Army’s “Robo-Raven” UAV Flies with Flapping Wings

In the future, it's possible that some unmanned aerial vehicles (UAVs) might sport wings that flap like a bird or a butterfly. The Army Research Lab has been testing such a UAV, known as Robo-Raven.

John W. Gerdes III prepares to fly Robo-Raven at the Army’s Aberdeen Proving Ground in Maryland.

Robo-Raven has two motors that independently control each wing. There are commercial flappy-bird designs that work more efficiently using just one motor to control both wings. But from a scientific standpoint, this approach lets one learn more about the platform and explore interesting spaces of the design, which wouldn't be possible with a traditional flapping wing single-motor design. With a single motor, one can only speed the wings up and slow them down, which doesn't do much to inform learning of the system.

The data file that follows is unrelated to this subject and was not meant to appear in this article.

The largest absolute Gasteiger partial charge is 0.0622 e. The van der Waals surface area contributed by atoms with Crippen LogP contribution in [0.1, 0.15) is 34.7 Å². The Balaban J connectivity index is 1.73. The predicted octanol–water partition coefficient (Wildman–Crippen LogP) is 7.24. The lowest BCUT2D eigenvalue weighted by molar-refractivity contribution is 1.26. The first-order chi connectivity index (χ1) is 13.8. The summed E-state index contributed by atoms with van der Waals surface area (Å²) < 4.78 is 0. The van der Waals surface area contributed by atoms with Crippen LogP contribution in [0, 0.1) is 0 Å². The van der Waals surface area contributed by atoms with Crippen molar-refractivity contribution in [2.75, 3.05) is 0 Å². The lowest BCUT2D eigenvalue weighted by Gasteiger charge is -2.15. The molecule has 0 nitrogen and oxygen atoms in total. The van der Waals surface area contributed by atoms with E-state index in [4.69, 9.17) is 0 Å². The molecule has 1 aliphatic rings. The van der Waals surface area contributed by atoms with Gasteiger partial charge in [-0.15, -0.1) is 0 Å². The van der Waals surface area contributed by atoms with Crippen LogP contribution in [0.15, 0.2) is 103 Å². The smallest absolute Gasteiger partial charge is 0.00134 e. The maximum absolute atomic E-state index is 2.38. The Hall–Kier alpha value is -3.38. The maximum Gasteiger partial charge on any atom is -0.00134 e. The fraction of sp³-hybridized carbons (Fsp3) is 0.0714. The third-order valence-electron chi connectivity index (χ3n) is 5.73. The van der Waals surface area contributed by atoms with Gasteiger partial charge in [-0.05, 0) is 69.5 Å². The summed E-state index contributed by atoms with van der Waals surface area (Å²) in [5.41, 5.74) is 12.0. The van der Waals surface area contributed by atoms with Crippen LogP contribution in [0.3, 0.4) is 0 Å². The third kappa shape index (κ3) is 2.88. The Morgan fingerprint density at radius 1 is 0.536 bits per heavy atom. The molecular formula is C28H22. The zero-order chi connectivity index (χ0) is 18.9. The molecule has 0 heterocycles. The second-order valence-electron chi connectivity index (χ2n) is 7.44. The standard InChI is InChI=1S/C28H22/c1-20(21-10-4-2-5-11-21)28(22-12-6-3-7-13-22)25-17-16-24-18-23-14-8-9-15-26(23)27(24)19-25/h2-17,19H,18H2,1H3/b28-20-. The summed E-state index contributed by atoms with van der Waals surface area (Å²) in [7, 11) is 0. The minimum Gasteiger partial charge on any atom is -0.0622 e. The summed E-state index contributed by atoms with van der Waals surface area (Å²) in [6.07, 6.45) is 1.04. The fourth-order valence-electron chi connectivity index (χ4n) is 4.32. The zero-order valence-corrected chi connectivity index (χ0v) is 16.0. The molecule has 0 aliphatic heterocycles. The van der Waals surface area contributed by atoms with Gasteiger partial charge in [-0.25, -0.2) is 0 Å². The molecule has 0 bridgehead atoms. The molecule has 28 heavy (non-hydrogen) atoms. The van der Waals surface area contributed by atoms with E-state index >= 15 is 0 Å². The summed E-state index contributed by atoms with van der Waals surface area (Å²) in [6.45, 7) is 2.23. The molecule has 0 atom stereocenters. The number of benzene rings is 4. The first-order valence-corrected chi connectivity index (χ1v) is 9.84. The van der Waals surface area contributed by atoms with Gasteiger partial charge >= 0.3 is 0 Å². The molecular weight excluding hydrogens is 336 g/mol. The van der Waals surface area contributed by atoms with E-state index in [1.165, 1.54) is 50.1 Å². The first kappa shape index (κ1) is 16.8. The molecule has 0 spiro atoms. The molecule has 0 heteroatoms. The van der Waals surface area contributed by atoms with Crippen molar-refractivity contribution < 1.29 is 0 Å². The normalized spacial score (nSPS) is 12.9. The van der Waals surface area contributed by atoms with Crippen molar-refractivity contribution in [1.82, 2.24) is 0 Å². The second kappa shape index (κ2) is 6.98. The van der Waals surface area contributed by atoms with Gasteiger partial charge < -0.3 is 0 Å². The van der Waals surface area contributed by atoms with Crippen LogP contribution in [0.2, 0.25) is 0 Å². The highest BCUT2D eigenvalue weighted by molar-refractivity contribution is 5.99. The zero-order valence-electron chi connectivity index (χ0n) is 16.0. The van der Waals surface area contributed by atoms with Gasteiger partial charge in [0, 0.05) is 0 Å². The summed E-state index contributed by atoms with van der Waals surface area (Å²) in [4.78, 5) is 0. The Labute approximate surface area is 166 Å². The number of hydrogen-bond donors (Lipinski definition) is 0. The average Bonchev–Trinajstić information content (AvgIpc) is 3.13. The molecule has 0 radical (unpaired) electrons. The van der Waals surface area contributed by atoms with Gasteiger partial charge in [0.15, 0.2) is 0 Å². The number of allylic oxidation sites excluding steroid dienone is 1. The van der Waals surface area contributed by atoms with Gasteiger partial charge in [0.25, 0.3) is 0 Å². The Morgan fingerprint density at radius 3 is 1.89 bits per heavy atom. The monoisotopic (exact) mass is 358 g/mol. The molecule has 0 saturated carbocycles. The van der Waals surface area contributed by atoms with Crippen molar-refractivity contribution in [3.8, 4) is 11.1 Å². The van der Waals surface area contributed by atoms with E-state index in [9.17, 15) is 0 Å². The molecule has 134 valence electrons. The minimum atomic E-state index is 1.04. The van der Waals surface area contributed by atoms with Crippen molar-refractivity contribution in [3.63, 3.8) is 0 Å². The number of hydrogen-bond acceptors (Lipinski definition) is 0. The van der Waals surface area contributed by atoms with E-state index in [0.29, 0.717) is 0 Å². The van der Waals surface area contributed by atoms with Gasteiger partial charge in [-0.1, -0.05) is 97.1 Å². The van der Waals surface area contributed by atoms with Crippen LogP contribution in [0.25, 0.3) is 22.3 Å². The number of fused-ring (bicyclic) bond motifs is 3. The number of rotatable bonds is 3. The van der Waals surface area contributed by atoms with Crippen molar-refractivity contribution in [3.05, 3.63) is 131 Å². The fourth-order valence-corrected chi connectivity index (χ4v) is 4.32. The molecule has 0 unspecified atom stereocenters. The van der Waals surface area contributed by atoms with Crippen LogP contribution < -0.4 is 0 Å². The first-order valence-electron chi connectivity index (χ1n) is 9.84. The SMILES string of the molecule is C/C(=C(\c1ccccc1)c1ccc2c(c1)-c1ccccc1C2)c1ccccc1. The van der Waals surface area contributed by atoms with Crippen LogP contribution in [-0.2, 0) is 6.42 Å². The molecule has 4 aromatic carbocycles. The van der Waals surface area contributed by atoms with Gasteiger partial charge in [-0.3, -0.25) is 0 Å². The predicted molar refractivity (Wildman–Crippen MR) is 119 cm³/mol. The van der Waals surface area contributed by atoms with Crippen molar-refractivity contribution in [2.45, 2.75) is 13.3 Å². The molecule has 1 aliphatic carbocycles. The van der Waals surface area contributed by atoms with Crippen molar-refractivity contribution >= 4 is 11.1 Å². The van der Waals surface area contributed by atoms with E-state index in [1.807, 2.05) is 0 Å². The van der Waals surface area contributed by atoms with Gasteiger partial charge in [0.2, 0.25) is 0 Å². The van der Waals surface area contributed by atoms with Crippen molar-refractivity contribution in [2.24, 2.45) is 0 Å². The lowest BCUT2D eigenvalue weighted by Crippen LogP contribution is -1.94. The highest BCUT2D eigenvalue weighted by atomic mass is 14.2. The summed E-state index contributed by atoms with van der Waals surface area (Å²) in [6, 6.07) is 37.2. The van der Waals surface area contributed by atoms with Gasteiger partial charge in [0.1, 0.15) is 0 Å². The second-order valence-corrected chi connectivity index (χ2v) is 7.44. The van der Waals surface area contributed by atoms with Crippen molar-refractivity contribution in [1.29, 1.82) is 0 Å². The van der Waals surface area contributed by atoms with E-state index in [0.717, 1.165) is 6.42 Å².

A more robust Robo-Raven will carry a full suite of sensors that will measure altitude, air speed, wing position, flapping speed, power draw, battery charge, acceleration, and roll. The Army might come up with an innovative flexible material that would boost the chance of bird-like flight.